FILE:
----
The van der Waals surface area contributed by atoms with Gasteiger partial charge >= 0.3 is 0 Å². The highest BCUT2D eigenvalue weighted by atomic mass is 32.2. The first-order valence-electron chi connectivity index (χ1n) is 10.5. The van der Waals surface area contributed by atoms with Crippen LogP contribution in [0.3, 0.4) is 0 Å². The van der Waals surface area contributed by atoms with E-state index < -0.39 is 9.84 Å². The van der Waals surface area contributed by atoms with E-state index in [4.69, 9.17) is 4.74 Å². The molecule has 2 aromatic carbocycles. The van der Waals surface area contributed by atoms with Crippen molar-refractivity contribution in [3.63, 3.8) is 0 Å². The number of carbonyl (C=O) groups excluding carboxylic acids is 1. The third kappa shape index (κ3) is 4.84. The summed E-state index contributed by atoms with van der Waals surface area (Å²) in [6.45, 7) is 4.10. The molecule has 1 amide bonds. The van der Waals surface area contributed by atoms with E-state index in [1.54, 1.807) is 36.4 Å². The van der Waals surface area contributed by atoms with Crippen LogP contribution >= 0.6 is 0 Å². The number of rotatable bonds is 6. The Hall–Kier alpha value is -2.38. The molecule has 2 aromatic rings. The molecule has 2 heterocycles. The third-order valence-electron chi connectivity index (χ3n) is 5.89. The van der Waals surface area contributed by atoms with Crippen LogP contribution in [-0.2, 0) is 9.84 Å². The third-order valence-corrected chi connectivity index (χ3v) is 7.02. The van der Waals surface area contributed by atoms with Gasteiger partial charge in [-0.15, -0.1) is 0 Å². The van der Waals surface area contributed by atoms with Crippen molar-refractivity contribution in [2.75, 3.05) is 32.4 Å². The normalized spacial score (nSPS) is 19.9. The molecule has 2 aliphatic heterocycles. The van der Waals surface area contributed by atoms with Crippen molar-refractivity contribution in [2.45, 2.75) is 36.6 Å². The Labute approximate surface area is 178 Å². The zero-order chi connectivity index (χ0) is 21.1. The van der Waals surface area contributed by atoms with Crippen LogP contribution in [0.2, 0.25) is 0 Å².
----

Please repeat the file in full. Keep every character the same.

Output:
The van der Waals surface area contributed by atoms with Gasteiger partial charge >= 0.3 is 0 Å². The highest BCUT2D eigenvalue weighted by atomic mass is 32.2. The first-order valence-electron chi connectivity index (χ1n) is 10.5. The van der Waals surface area contributed by atoms with Crippen LogP contribution in [0.3, 0.4) is 0 Å². The van der Waals surface area contributed by atoms with E-state index < -0.39 is 9.84 Å². The van der Waals surface area contributed by atoms with E-state index in [4.69, 9.17) is 4.74 Å². The molecule has 2 aromatic carbocycles. The van der Waals surface area contributed by atoms with Crippen molar-refractivity contribution in [3.63, 3.8) is 0 Å². The number of carbonyl (C=O) groups excluding carboxylic acids is 1. The third kappa shape index (κ3) is 4.84. The summed E-state index contributed by atoms with van der Waals surface area (Å²) in [6.45, 7) is 4.10. The molecule has 1 amide bonds. The van der Waals surface area contributed by atoms with E-state index in [1.54, 1.807) is 36.4 Å². The van der Waals surface area contributed by atoms with Crippen LogP contribution >= 0.6 is 0 Å². The number of rotatable bonds is 6. The Hall–Kier alpha value is -2.38. The molecule has 2 aromatic rings. The molecule has 2 heterocycles. The third-order valence-electron chi connectivity index (χ3n) is 5.89. The van der Waals surface area contributed by atoms with Crippen LogP contribution in [-0.2, 0) is 9.84 Å². The third-order valence-corrected chi connectivity index (χ3v) is 7.02. The van der Waals surface area contributed by atoms with Gasteiger partial charge in [-0.15, -0.1) is 0 Å². The van der Waals surface area contributed by atoms with Crippen molar-refractivity contribution in [2.75, 3.05) is 32.4 Å². The normalized spacial score (nSPS) is 19.9. The molecule has 2 aliphatic heterocycles. The van der Waals surface area contributed by atoms with Crippen molar-refractivity contribution in [2.45, 2.75) is 36.6 Å². The Labute approximate surface area is 178 Å². The zero-order chi connectivity index (χ0) is 21.1. The van der Waals surface area contributed by atoms with Crippen LogP contribution in [0.2, 0.25) is 0 Å².